My life, in a book
Posted on: 18 October 2017
If there was ever a book that speaks to a child so clearly; that prompts conversation and that encourages emotion; and that’s rarely left on the shelf to gather dust, it’s my life story.
My Life Story. It’s a book whose story tells my life, in a way that I’ll understand bits of now and more of in future chapters. It’s a story about me. Who I am, where I’ve lived, where I’ve come from and who’s looked after me. In time it’ll give me assurance that while I may not have had the straight forward start that many children have, I’ve been surrounded by people who care about me. But right now it’s pictures, photographs, colours, memories that chronicle me. And it makes my life a little bit clearer to me, and makes moving to my forever family a little bit easier.
This week is National Adoption Week, and Devon County Council is raising awareness of it.
A few years ago, the Council’s Devon Adoption was applauded nationally for its work with children to support any insecurities that arise during the transition between foster care to adoptive home. It’s good work that’s continuing apace in Devon with success. It’s work that recognises that children in the adoptive system have suffered separation, loss and trauma.
Devon Adoption, now part of the wider Adopt South West partnership, endorse the development of Life Story books as an essential part in helping children understand what has happened to them, where they have lived, who has cared for them and why they are where they are.
The books evolve and grow with time, segmenting the child’s life story into digestible chunks. Children are encouraged to pick them up from time to time, to remember, to chat about them, to draw on them, to twist them and get cross about them perhaps …if that’s what they want.
Sometimes they’re written in the third person; the child represented by an animal, a fox or a penguin, telling the child’s story through the animal’s eyes. It can sometimes help a child to see things more clearly if they’re slightly removed from it.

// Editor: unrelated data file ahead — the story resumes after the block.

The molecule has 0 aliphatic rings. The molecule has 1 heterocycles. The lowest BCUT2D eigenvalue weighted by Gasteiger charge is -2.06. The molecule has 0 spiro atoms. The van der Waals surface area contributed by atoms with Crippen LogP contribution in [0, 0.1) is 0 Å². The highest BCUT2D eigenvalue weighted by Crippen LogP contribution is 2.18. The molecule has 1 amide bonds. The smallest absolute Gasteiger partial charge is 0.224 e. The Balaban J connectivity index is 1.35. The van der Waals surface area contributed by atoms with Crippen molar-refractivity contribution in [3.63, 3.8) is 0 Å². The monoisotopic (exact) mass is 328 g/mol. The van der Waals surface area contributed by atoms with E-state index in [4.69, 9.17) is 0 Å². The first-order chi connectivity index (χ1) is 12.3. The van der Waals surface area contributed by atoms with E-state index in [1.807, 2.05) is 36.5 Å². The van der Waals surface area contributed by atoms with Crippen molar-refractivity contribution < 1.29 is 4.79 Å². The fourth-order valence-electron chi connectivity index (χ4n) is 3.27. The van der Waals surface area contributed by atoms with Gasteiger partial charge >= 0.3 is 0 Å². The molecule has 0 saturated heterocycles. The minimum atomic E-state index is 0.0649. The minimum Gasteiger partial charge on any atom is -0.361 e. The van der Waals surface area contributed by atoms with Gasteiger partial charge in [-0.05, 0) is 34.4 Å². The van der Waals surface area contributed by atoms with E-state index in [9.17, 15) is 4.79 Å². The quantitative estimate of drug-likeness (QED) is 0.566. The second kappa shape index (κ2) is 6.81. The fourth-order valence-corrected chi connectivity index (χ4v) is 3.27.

“Moving to a new home can be overwhelming. Children may have moved a number of times, perhaps living with multiple foster families after leaving their birth parents. And it can be difficult to not be anxious about that journey.
“Life Story books can be part of the process that helps a child move on. The simple act of putting it all down on paper, in a way that’s easy to understand, and that opens up opportunities to talk. It’s therapeutic. And the response we hear from adopters is that Life Story books help that transition to forever families.”
Naomi, from Devon, has cared for two young boys for about a year and the family are currently moving through the legal process to adoption.
“Life Story books are an absolutely fundamental part of the process,” says Naomi.
“They show the journey that the boys are on, and explains the context around where they’ve been, where they are now in their lives and where there’ll be in future.
“And like a book, I think life can be seen in chapters, and right now our story is about where we all are in the adoption process.
“The boys have memory boxes – cards, pictures, things of significance – and their life story books are part of that. But more than a memory, the books are tangible, and they look at them and we talk about what’s in them, at their pace.
“Without doubt the boys value their life story books. For them they’re context that helps them understand. For us all, they’re conversation starters that help build our relationship.”
This week, Adopt South West is asking people to consider becoming adopters. Specifically, adopters of siblings are needed more than ever – siblings often waiting longer to be adopted than children on their own.DCC Homepage